January 26, 2017
BOSTON — The 2017 professional indoor track & field season kicks off in earnest on Saturday in Boston with the 22nd annual New Balance Indoor Grand Prix (NBIGP). The meet serves as the first competition in the 2017 IAAF World Indoor Tour, a points competition similar to the Diamond League. The NBIGP is the only US meet in the tour that also features stops in Düsseldorf (February 1), Karlsruhe, Germany (February 4), Torun, Poland (February 10), and Birmingham, England (February 18). The series winner of each scoring event gets $20,000 and a buy into the 2018 World Indoors.
We’re really excited for pro track opening day. The 3000s are the marquee races in Boston. The men’s race features Olympic medallists Paul Chelimo (2nd 5k in 16), Clayton Murphy (3rd 800 in 16) and Dejen Gebremeskel (2nd in 5k in 12) plus Scot Andrew Butchart (6th in 2016 Olympic 5k) and U.S. star Eric Jenkins. 2016 Olympic silver medallist Hellen Obiri of Kenya headlines the women’s event, where she’ll take 2016 World Indoor medallists Sifan Hassan and Shannon Rowbury, who are now new training partners. Other names to watch include Olympic champ Matthew Centrowitz in the men’s mile, Donavan Brazier vs. Duane Solomon in the 600, Lynsey Sharp in the 800, 4:00 high schooler DJ Principe in the junior mile and a world record attempt by the team of Emma Coburn, Sydney McLaughlin, Brenda Martinez and Jenny Simpson in the women’s distance medley relay.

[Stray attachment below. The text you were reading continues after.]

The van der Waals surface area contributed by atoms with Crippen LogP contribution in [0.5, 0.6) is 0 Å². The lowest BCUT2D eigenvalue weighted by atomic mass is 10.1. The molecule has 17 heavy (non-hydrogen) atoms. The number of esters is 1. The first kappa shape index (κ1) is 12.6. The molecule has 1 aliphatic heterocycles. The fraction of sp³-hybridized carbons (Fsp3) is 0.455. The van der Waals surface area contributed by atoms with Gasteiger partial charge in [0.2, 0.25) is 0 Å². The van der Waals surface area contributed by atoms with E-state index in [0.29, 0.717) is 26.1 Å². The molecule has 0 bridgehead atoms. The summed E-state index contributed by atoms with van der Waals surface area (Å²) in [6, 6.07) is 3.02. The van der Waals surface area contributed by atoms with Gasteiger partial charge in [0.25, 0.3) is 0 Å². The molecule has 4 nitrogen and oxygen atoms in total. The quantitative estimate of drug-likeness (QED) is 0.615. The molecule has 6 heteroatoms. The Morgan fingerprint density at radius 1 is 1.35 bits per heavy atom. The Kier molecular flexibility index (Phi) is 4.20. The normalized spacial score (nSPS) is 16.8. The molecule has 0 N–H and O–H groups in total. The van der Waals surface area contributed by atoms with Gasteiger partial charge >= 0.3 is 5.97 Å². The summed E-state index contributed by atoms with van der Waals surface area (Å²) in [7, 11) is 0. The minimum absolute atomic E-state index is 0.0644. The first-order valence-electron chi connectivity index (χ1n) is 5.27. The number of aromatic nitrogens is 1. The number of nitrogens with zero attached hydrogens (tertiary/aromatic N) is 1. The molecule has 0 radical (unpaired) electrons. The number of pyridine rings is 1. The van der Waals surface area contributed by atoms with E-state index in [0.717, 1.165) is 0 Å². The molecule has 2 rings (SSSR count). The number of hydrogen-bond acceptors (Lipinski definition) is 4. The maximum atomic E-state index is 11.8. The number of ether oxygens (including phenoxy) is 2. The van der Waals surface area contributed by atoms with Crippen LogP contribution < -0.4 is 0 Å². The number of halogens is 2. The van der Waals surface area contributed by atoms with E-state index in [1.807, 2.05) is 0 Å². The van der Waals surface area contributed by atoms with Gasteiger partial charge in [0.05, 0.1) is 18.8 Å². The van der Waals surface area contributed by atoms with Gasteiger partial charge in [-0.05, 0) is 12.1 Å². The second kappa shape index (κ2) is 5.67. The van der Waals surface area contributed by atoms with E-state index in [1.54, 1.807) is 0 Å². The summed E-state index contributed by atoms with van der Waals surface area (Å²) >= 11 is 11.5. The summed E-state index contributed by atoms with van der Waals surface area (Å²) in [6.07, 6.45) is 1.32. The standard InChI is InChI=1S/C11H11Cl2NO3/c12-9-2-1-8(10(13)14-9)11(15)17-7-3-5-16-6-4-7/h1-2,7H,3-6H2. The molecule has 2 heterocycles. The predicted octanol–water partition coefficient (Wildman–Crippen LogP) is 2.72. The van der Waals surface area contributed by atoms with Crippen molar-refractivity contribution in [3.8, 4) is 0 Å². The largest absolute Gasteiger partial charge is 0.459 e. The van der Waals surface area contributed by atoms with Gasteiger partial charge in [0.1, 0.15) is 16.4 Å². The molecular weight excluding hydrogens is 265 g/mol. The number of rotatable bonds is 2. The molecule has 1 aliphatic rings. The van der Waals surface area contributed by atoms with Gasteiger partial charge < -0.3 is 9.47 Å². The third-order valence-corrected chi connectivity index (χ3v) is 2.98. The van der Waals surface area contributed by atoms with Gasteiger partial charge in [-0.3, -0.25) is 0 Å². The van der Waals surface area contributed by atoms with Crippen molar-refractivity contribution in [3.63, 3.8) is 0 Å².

In field action, there’s a terrific showdown between the last two Olympic champs in the women’s pole vault, Ekaterini Stefanidi and Jenn Suhr, plus teen stars Noah Lyles and Candace Hill will both be in the 300s (Hill is racing Courtney Okolo (300) and English Gardner (60) is in the sprints.
We preview the mid-d and distance events in detail below. We’ll be on-site in Boston this weekend, so check back for updates after the press conference on Friday and the meet on Saturday.
What: 2017 New Balance Indoor Grand Prix
When: Saturday, January 28, 3:20 p.m. to 6 p.m. ET
Where: Reggie Lewis Track and Athletic Center, Boston, Massachusetts
How to watch: Live on NBC Sports Network and online on NBC Sports Live Extra from 4:00 p.m. to 6:00 p.m. ET
Schedule (with links to start lists)
|3:20PM||Men’s Masters Mile|
|3:22PM||Men’s High Jump|
|3:24PM||MBTA Youth Relay|
|3:31PM||Women’s Triple Jump|
|3:36PM||HS Girls’ Sprint Medley Relay|
|3:46PM||Girls’ Junior Mile|
|3:55PM||HS Boys’ Sprint Medley Relay|